CLINIC

 

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An International Human Right to Free Legal Counsel for Unaccompanied and Separated Children in U.S. Immigration Proceedings

B. CHILDREN TEMPORARILY OR PERMANENTLY DEPRIVED OF THEIR FAMILY ENVIRONMENT HAVE A RIGHT TO FREE LEGAL COUNSEL

Another overarching argument open to U.S.-based advocates is one based on Article 20(1) of the CRC. Article 20(1) recognizes the heightened vulnerability of children who do not have the protection of a family environment; it provides that any child who is “temporarily or permanently deprived of his or her family environment… shall be entitled to special protection and assistance provided by the State” (emphasis added). As children who are temporarily or permanently deprived of their family environment, UASC fall within the protection afforded by this article.[1]

While special protection and assistance in not defined in the CRC, in paragraph 33 of GC6, the Committee in interpreting Article 20(1)[2] provides that “States are required to create the underlying legal framework and to take necessary measures to secure proper representation of an unaccompanied or separated child’s best interests.” In this context, the Committee subsequently states in paragraph 36 that “[i]n cases where children are involved in asylum procedures or administrative or judicial proceedings, they should, in addition to the appointment of a guardian, be provided with legal representation.”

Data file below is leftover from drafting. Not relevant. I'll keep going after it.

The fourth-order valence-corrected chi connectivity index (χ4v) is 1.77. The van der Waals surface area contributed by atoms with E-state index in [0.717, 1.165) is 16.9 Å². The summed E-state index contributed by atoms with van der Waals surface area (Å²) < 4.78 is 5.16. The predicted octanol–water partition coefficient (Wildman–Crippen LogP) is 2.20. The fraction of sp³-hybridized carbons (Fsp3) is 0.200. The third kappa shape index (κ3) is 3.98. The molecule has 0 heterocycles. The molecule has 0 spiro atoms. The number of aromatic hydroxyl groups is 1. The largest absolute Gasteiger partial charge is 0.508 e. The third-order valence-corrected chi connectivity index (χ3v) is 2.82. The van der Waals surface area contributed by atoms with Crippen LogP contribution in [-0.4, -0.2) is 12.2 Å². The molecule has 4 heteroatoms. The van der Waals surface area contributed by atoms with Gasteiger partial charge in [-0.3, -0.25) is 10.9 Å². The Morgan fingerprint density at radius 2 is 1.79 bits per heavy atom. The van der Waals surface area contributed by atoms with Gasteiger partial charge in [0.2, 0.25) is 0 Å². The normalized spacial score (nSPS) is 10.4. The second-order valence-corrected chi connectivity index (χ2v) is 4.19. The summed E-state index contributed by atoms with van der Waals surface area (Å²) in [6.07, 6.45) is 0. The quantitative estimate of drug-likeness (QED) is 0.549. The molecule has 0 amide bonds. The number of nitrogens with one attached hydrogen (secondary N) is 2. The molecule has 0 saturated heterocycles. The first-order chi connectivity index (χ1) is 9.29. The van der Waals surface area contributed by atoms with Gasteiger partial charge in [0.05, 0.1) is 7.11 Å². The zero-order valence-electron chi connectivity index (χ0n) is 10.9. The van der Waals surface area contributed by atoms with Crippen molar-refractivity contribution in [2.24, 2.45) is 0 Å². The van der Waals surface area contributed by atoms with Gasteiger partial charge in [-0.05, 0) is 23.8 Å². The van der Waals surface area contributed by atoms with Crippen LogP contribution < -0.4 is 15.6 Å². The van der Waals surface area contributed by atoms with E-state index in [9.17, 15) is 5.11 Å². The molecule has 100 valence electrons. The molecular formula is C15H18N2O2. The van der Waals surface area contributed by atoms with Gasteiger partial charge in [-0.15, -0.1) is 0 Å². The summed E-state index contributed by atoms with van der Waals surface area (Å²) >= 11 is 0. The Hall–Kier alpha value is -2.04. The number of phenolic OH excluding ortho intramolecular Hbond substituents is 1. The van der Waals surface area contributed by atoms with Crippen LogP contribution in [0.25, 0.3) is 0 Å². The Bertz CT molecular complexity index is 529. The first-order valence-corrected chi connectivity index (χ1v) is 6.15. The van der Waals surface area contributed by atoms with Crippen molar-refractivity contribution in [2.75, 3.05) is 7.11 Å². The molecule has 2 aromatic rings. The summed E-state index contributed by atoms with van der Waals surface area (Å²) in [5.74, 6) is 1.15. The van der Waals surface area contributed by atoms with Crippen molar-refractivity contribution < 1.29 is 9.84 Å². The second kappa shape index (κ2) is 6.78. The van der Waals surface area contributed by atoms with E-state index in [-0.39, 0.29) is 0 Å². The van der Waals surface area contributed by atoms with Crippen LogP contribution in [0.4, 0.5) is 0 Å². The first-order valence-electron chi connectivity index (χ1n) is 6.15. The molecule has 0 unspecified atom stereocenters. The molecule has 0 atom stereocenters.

Based on Article 20(1) and the Committee’s interpretation of this article in paragraphs 33 and 36 of GC6, advocates can argue that UASC are entitled to special protection and assistance from the State, and that this concept of special protection and assistance encompasses the provision of free legal representation for UASC during immigration proceedings. If advocates decide to campaign for a right to free legal counsel on this basis, additional research should be undertaken on the interpretation of “special protection and assistance” as well as “protection and assistance”. This should include a review of relevant literature, a review of regional and national jurisprudence as well as an exhaustive review the Committee’s recommendations to State Parties.

 

 


[1] See Committee on the Rights of the Child, General Comment No. 6, at paragraph 39.

[2] Article 20(1) is interpreted together with Article 18(2). Article 18(2) of the CRC states that “[f]or the purpose of guaranteeing and promoting the rights set forth in the present Convention, States Parties shall render appropriate assistance to parents and legal guardians in the performance of their child-rearing responsibilities and shall ensure the development of institutions, facilities and services for the care of children.